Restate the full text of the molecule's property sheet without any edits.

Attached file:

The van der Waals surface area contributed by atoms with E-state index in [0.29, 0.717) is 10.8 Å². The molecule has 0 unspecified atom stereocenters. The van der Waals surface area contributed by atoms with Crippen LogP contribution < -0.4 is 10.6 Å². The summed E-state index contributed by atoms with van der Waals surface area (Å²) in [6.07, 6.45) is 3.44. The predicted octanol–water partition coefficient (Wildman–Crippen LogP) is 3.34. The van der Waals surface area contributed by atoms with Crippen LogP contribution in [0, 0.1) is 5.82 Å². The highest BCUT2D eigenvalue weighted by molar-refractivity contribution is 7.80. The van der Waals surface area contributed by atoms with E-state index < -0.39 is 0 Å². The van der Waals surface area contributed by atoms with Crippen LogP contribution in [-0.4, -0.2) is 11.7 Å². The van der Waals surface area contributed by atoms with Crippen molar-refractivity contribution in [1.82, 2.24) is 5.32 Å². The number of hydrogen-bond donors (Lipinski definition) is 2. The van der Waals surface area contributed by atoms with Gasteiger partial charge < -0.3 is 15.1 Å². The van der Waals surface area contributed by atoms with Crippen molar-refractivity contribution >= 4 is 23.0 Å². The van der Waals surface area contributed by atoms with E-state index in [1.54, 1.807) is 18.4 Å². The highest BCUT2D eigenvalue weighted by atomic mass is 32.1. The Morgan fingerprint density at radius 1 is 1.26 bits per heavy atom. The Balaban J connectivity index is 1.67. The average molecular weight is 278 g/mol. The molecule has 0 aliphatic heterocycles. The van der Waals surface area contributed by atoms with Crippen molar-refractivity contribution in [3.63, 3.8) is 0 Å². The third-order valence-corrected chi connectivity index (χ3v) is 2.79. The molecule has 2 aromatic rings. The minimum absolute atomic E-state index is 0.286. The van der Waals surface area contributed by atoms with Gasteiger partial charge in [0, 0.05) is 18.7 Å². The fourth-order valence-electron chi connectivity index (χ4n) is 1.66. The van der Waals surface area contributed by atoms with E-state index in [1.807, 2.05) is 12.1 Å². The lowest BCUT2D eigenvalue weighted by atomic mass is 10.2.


The van der Waals surface area contributed by atoms with E-state index in [0.29, 0.717) is 10.8 Å². The molecule has 0 unspecified atom stereocenters. The van der Waals surface area contributed by atoms with Crippen LogP contribution < -0.4 is 10.6 Å². The summed E-state index contributed by atoms with van der Waals surface area (Å²) in [6.07, 6.45) is 3.44. The predicted octanol–water partition coefficient (Wildman–Crippen LogP) is 3.34. The van der Waals surface area contributed by atoms with Crippen LogP contribution in [0, 0.1) is 5.82 Å². The highest BCUT2D eigenvalue weighted by molar-refractivity contribution is 7.80. The van der Waals surface area contributed by atoms with E-state index < -0.39 is 0 Å². The van der Waals surface area contributed by atoms with Crippen LogP contribution in [-0.4, -0.2) is 11.7 Å². The van der Waals surface area contributed by atoms with Crippen molar-refractivity contribution in [1.82, 2.24) is 5.32 Å². The number of hydrogen-bond donors (Lipinski definition) is 2. The van der Waals surface area contributed by atoms with Gasteiger partial charge < -0.3 is 15.1 Å². The van der Waals surface area contributed by atoms with Crippen molar-refractivity contribution >= 4 is 23.0 Å². The van der Waals surface area contributed by atoms with E-state index in [1.54, 1.807) is 18.4 Å². The highest BCUT2D eigenvalue weighted by atomic mass is 32.1. The Morgan fingerprint density at radius 1 is 1.26 bits per heavy atom. The Balaban J connectivity index is 1.67. The average molecular weight is 278 g/mol. The molecule has 0 aliphatic heterocycles. The van der Waals surface area contributed by atoms with Crippen molar-refractivity contribution in [3.63, 3.8) is 0 Å². The third-order valence-corrected chi connectivity index (χ3v) is 2.79. The molecule has 2 aromatic rings. The minimum absolute atomic E-state index is 0.286. The van der Waals surface area contributed by atoms with Gasteiger partial charge in [0, 0.05) is 18.7 Å². The fourth-order valence-electron chi connectivity index (χ4n) is 1.66. The van der Waals surface area contributed by atoms with E-state index in [1.807, 2.05) is 12.1 Å². The lowest BCUT2D eigenvalue weighted by atomic mass is 10.2.